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Eating outside by the Nile River is so peaceful.
Deng sat there, on the outskirts of Juba, South Sudan, dining with his father, brother and best friend. The sun warmed. The wind calmed. Eventually, his friend, Adam Andre, even jumped in the river. Deng teased him about getting eaten by alligators.
But no. On this day, four months into South Sudan's remarkable independence, with four of Deng's eight siblings and his parents having returned home for good, only peaceful moments prevailed.
It's not unlike the contentment Deng has found in his professional life. Once maligned by Bulls fans for being overpaid and physically and mentally brittle, Deng has become coach Tom Thibodeau's indispensable part, as reliable and relentless as the mighty Nile's current.
"He's relaxed because he knows that everything is cool now," says Andre, who has known Deng since they attended a New Jersey boarding school together 12 years ago. "There's peace in South Sudan."
Deng's father, Aldo, served as Sudan's minister of transportation as civil war raged. The family left for Egypt when Luol was 5, eventually landing outside London when England granted Aldo political asylum in 1993.
Deng spent six years in England, left for New Jersey's Blair Academy at 14 and earned a basketball scholarship at Duke. After one sparkling season, the Bulls acquired his draft rights in a trade with the Suns on June 24, 2004.
Close to eight years later, Deng has matured on and off the court.
"He's a very nuanced person, a very proud Sudanese," says assistant Ron Adams, who coached Deng as a rookie and returned again last season. "He has a world view. He's a very giving and aware human being. I love his ability to focus on what is important in life."
Deng proudly has become the face of basketball in Britain. He takes seriously that responsibility and looks to this summer's Olympic Games in London as a chance to pay a small debt back to the country that welcomed his family as it escaped the horrors at home.
However, when he, his family and Andre celebrated South Sudan's independence July 9 along with a crowd estimated at 1 million, the moment overwhelmed Deng.
"Man, it's unbelievable," Deng says. "Everywhere I went — London, Jersey, Duke, here — I was that kid from another country. When I go to Sudan now, it's not that. I'm just home. I'm no longer an outsider or a refugee. I just fit in. It gives me a feeling of peace."
Deng had been active in the independence movement. Last January, he paid for two charter buses to bring hundreds of Sudanese down from Michigan to vote absentee on the referendum for South Sudan to separate. The 22-year civil war ended in 2005.
Deng needed several seconds — but only one word — to describe how he felt when the referendum passed in February 2011.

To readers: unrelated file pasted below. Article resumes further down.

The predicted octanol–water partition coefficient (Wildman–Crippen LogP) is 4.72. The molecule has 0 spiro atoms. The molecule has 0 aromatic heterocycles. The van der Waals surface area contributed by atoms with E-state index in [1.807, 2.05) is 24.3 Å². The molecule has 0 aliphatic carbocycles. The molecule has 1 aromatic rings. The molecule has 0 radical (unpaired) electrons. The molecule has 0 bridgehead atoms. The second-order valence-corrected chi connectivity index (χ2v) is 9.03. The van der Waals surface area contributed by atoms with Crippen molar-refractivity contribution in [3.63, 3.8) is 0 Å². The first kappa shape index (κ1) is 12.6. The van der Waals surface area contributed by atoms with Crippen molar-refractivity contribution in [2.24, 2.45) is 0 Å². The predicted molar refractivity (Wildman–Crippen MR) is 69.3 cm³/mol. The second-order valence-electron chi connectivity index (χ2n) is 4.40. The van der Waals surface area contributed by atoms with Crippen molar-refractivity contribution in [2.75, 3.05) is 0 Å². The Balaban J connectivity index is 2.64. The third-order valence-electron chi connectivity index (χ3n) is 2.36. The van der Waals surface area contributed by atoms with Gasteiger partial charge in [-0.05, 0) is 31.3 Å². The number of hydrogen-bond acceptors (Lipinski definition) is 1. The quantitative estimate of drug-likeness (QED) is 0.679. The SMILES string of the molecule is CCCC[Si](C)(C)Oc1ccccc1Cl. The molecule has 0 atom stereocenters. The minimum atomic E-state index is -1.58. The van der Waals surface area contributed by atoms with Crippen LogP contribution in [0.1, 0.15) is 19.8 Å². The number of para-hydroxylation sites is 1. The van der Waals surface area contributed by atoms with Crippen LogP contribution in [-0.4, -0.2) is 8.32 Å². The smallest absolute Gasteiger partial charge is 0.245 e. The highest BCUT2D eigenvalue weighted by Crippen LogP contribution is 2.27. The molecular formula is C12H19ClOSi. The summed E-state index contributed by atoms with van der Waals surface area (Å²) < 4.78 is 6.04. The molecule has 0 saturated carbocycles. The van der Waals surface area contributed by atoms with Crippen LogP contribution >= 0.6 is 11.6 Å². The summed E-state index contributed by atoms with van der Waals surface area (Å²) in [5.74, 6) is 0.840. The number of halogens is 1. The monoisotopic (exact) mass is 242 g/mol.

"Joy," he says.
Deng had returned home in 2010 for the first time since fleeing 20 years before to perform fundraising and community service work for the U.N. Refugee Agency, one of the many worldly causes he supports. There was one personal benefit to the NBA lockout: Deng traveled to South Sudan for the independence celebration in July and again in November.
"If you go to South Sudan," Deng says, chuckling, "whoever you meet is probably related to me."
Though Deng obviously attracts widespread attention on his visits home, Andre insists the quieter moments are equally powerful.
"When we first went back, his mother, Martha, gave me a hug and it was like she was a whole new woman," he says. "Her face is lit up there. She's happy and with friends. Lu feeds off that. Him seeing his parents happy and at peace has totally changed him. When we're there, he's always smiling, never worried."
Deng's first trip home came one month after the Bulls hired Thibodeau.
"He called me right away and told me he had watched every game of mine from the previous season and appreciated how hard I play," Deng says. "And I appreciated that he saw that. He didn't call me and talk about scoring or certain moves. He just talked about how hard I play and he wanted me to continue playing that way."
Deng did, playing all 82 games for the second time in his seven seasons and drawing new notice as an elite defender. But coaches recognized another new wrinkle. Once moody and thin-skinned, an edgier, more confident player emerged.
"I'm not as sensitive," Deng says. "Ron Adams would tell you that. I was 19 when I came in. As a young player, you focus so much on doing well yourself. Now I'm just focused on winning and the team. And I end up doing the little things and playing better anyway. And I feel so much better doing that."
Deng is off to another strong start this season. His parents follow his career from South Sudan. Deng talks about the sacrifices they made for him and his siblings. Then he laughs as he says his father remains more interested in Deng's academic and charitable accomplishments than his athletic ones.
"That day, seeing my parents," Deng says of South Sudan's independence, "it's something I'll never forget. This is definitely the happiest I've been in my life."
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